“…There are issues such as dynamic memory allocation in C/C++, which is forbidden, under the DO-178B standard, in safety-critical embedded avionics code…”
Before knowing the above, the other day I have developed a handy little template to hold and provide, a plain 2d array, completely on the stack (aka the “matrix”).
It is also fully “compile time capable” with the full static internal presentation.
It is very handy to gently enforce company-wide C++ policies and to give some useful functionality in return. I am calling this approach “almost a pod”.
All of the
dbj::stack_matrix is in this one header file.
Tests are in this another, single header file.
Probably the main reason for having matrices in some app is matrix multiplication. With this API it is rather silly simple, one could say:
/* make 3 matrices */
using A = stack_matrix<int, 3, 3, DBJ_UID >;
using B = stack_matrix<int, A::cols(),3,DBJ_UID >;
using R = stack_matrix<int, A::rows(), B::cols(), DBJ_UID >;
/* fill them with a callback */
/* multiply them*/
stack_matrix_multiply<A, B, R>();
R contains the result
After multiplication, A,B and R relationship is:
A[n][m] x B[m][p] = R[n][p] . Columns of A must be the same as rows of B, and R matrix size must be A rows x B cols.
Nice, simple, functional and easy. Since this is all stack solution, the maximum matrix size matter here a lot and is approx 64KB.
This API is more than enough for the 99% of real-life use cases. No huge and complex matrix libraries required.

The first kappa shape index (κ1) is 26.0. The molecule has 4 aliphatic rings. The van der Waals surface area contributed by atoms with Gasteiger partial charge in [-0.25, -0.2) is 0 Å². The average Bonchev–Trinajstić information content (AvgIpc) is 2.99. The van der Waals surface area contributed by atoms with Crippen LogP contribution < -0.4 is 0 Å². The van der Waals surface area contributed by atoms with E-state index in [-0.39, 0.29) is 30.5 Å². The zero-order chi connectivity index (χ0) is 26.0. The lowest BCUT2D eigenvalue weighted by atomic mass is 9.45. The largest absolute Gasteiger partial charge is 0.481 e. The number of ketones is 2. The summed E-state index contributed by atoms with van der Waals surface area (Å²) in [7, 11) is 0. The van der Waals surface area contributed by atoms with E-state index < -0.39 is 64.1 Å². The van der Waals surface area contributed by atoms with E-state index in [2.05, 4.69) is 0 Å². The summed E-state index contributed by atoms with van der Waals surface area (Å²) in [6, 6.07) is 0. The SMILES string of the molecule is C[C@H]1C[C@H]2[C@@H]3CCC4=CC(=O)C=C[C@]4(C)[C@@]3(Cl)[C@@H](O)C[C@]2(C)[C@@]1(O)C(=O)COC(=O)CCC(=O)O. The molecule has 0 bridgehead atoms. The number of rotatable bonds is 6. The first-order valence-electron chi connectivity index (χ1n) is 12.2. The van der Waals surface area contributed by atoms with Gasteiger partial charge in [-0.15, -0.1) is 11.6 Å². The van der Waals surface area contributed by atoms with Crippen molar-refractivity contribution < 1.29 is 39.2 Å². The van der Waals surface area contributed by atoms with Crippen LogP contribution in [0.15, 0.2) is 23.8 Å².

In case you need matrix addition, difference and such I am sure you will find it very easy to add them by observing how is multiplication implemented, in there.
This is, after all, an open source. Just please respect the copyright.
In case you just want to use ‘dbj::static_matrix’ as matrix storage, you are most welcome. You will be also more than capable to do so. By looking into the two headers, whose github links are provided.
Example. I personally use its storage in a C++ standard way
// unique int on the stack
using A = stack_matrix<int, 5, 7, DBJ_UID >;
// make the standard C++ reference wrapper
ref_a = std::ref(A::data());
// or make a native reference to the matrix inside
A::matrix_ref_type mr_a = ref_a;
That way I can reach to the storage inside and use it elsewhere, to change it or to read it.
If I am using some external API written in a proper standard C++
// external API
typename T, size_t N, size_t M, size_t P
I can use this in a “super silly” way:
// use the 3rd party API and dbj static_matrix storage
multiply(A::data(), B::data(), R::data());
Really, a celebration of modern C++. But.